Hiring top talent in today’s competitive market requires a multi-level approach – one that takes into account both small details and big-picture targets. This is especially true for setting recruitment budgets and all the targets that require cost optimization.
The best recruitment marketers know exactly where their hiring budget is going and why. With the sheer amount of tools and data available today, recruitment marketers can tailor their hiring campaigns in ways they never could before. This spells good news for optimizing all the various stages the application funnel to end up with the most cost-efficient strategy overall.
Hiring teams must be both thorough and agile with how they measure the success of any campaign. One effective way to do this is to shape smart bidding campaigns around high-level metrics to ensure the long-term value of hiring efforts.
Selecting the right campaign pricing model – and setting realistic targets – is an important step in developing a successful hiring campaign. Varying pricing models exist for recruitment markets, allowing for customization and budget flexibility based on the setup of a given hiring process.
Recruitment marketers who manage campaigns themselves will likely find Cost per Click (CPC) – the price paid for each click on an ad – to be an ideal model. Using a carefully planned smart bidding strategy, hiring teams can optimize their campaigns with a clear idea of per-click lead costs in each part of the application funnel.
Despite this, CPC only goes so far. The ultimate aim for a recruitment marketer is to ensure that the right amount of people get hired at an optimal cost – a goal that’s commonly managed by Cost Per Applicant/Acquisition (CPA).
Teams that work with Demand-Side Platforms (DSPs) can easily move towards a CPA goal using the platform’s customization, automation and analytics options. DSPs usher in greater campaign flexibility and increased probability for recruitment success.
But before getting more into platforms that drive CPA optimizations, let’s looks at the basics. How is CPA actually calculated?
Calculating the CPA sweet spot
High-level recruitment targets such as CPA should be the driving factors for campaign success. CPA can be derived in two different ways, using other important metrics including effective Cost Per Hire (eCPH) and CPC.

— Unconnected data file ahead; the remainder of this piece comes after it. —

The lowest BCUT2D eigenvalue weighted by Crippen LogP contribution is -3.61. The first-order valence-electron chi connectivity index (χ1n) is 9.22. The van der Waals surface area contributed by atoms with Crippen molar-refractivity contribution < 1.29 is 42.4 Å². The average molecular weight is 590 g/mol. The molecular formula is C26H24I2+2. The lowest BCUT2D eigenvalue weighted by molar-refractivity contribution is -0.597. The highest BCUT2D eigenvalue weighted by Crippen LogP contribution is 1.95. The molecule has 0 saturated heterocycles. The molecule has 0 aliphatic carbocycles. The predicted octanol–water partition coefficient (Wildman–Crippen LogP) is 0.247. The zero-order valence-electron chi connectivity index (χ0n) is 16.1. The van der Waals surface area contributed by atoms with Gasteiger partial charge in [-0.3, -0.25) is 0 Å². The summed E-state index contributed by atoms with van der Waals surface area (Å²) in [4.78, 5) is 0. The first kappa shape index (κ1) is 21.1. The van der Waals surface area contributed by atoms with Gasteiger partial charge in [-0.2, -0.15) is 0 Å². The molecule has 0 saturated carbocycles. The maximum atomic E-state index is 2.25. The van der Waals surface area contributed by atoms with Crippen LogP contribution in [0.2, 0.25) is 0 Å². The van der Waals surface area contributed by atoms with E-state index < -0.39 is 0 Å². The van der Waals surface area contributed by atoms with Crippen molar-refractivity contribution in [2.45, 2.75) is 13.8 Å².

Calculating top-down CPA means examining the conversion rate from application to actual hire (eCPH). For example, if 10 applicants produce 1 hire and the total campaign cost is $500, then CPA is $50.
Bottom-up CPA calculation measures the number of applicants that come from a certain amount of clicks. An example is if CPC is set at $0.80, and 50 clicks produces 1 applicant, then CPA amounts to $40.
With these varying ways of calculating CPA, it’s especially important for recruiters to know the implications of the metric. Typically, the true CPA lies somewhere in the middle of both methods.
Smart bidding and CPA targets
When it comes to developing a smart bidding campaign using a CPA target, recruitment marketers can choose to set their goals based on several factors: cost, volume or blended.
Cost-based goal setting involves setting a maximum spend for campaigns, whereas volume-based emphasizes the number of conversions with an assumption of varying costs. Blended goal setting is some combination of the two.
CPA targets fall under the cost approach and give recruiters a specific goal to optimize towards in the media buying process. Every piece of media purchased should fit within the constraints of the CPA goal.
For example: Let’s say a recruiter sets CPA at both $1 and $100 in a market where the average CPA is $50. Typically, he gets 50 clicks per applicant. The result is that the $1 CPA leads to a $0.02 CPC, which is below CPC floors in most job boards and prevents him from having inventory at all. Having a low bid also de-prioritizes job ad listings, resulting in lower quality applicants clicking and applying.
On the other hand, the $100 CPA leads to a $2.00 CPC, which is overpaying by 100%. This is due to an absence of a 2nd price auction. The bidder may already have the top slot without knowing it.
In one of the above scenarios, the recruiter gets no applicant at all; in the other, he overpays for it. It’s important, then, to hit the CPA sweet spot. This is the the zone that, simply by the way it’s set, transforms the campaign into a more traditional auction: the more money a recruiter is willing to pay per application, the more applications he will get.
Calculations to find this point can be done manually, but the right DSP can take the guesswork and time out of the process, ensuring the optimal target is set. DSPs can also ‘backtrack’ all bids into a pre-calculated, effective CPA.
Bottomline: CPA is a helpful model for setting realistic hiring goals and measuring their effectiveness.
Recruiting campaigns today require close examination of data from various sources in the application funnel in order to arrive at cost-effective targets. Tracking high-level metrics such as LTV, eCPH, and from those, CPA, can be a make-or-break factor for successful hiring strategies over time.
Utilizing CPA doesn’t have to be time-consuming or challenging. DSPs facilitate this process by calculating, analyzing and optimizing for the best possible value. With a platform in place, companies not only get real-time campaign improvements, but also a holistic view on their recruitment efforts.
The key to making the right hires in today’s landscape is all in the data. Knowing this, smart companies can use high-level targets such as CPA to guide their decision-making.
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